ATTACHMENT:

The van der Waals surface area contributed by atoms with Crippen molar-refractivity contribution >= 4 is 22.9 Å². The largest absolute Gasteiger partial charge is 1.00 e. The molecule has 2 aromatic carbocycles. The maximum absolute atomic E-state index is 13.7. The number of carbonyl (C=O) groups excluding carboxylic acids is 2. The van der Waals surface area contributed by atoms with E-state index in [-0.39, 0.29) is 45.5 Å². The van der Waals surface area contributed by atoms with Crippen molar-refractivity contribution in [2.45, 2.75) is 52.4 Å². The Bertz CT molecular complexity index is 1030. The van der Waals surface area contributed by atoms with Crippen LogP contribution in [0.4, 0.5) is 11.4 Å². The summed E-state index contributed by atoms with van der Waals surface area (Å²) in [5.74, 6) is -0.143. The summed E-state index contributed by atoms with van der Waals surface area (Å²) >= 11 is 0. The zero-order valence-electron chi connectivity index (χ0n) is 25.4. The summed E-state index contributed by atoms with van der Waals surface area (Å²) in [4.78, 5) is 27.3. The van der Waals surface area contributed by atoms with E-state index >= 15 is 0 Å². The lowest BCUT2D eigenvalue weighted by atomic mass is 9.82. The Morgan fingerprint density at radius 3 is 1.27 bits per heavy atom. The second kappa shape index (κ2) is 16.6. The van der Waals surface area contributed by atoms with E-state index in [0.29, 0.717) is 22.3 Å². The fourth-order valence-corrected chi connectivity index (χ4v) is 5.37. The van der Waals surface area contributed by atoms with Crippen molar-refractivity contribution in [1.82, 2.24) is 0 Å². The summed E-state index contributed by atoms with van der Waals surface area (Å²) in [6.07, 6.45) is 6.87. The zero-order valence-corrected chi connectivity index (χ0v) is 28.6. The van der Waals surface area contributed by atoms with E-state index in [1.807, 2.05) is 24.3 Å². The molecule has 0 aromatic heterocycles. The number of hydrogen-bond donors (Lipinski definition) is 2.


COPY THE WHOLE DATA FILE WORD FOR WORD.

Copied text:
The van der Waals surface area contributed by atoms with Crippen molar-refractivity contribution >= 4 is 22.9 Å². The largest absolute Gasteiger partial charge is 1.00 e. The molecule has 2 aromatic carbocycles. The maximum absolute atomic E-state index is 13.7. The number of carbonyl (C=O) groups excluding carboxylic acids is 2. The van der Waals surface area contributed by atoms with E-state index in [-0.39, 0.29) is 45.5 Å². The van der Waals surface area contributed by atoms with Crippen molar-refractivity contribution in [2.45, 2.75) is 52.4 Å². The Bertz CT molecular complexity index is 1030. The van der Waals surface area contributed by atoms with Crippen LogP contribution in [0.4, 0.5) is 11.4 Å². The summed E-state index contributed by atoms with van der Waals surface area (Å²) in [5.74, 6) is -0.143. The summed E-state index contributed by atoms with van der Waals surface area (Å²) >= 11 is 0. The zero-order valence-electron chi connectivity index (χ0n) is 25.4. The summed E-state index contributed by atoms with van der Waals surface area (Å²) in [4.78, 5) is 27.3. The van der Waals surface area contributed by atoms with E-state index >= 15 is 0 Å². The lowest BCUT2D eigenvalue weighted by atomic mass is 9.82. The Morgan fingerprint density at radius 3 is 1.27 bits per heavy atom. The second kappa shape index (κ2) is 16.6. The van der Waals surface area contributed by atoms with E-state index in [0.29, 0.717) is 22.3 Å². The fourth-order valence-corrected chi connectivity index (χ4v) is 5.37. The van der Waals surface area contributed by atoms with Crippen molar-refractivity contribution in [1.82, 2.24) is 0 Å². The summed E-state index contributed by atoms with van der Waals surface area (Å²) in [6.07, 6.45) is 6.87. The zero-order valence-corrected chi connectivity index (χ0v) is 28.6. The van der Waals surface area contributed by atoms with E-state index in [1.807, 2.05) is 24.3 Å². The molecule has 0 aromatic heterocycles. The number of hydrogen-bond donors (Lipinski definition) is 2.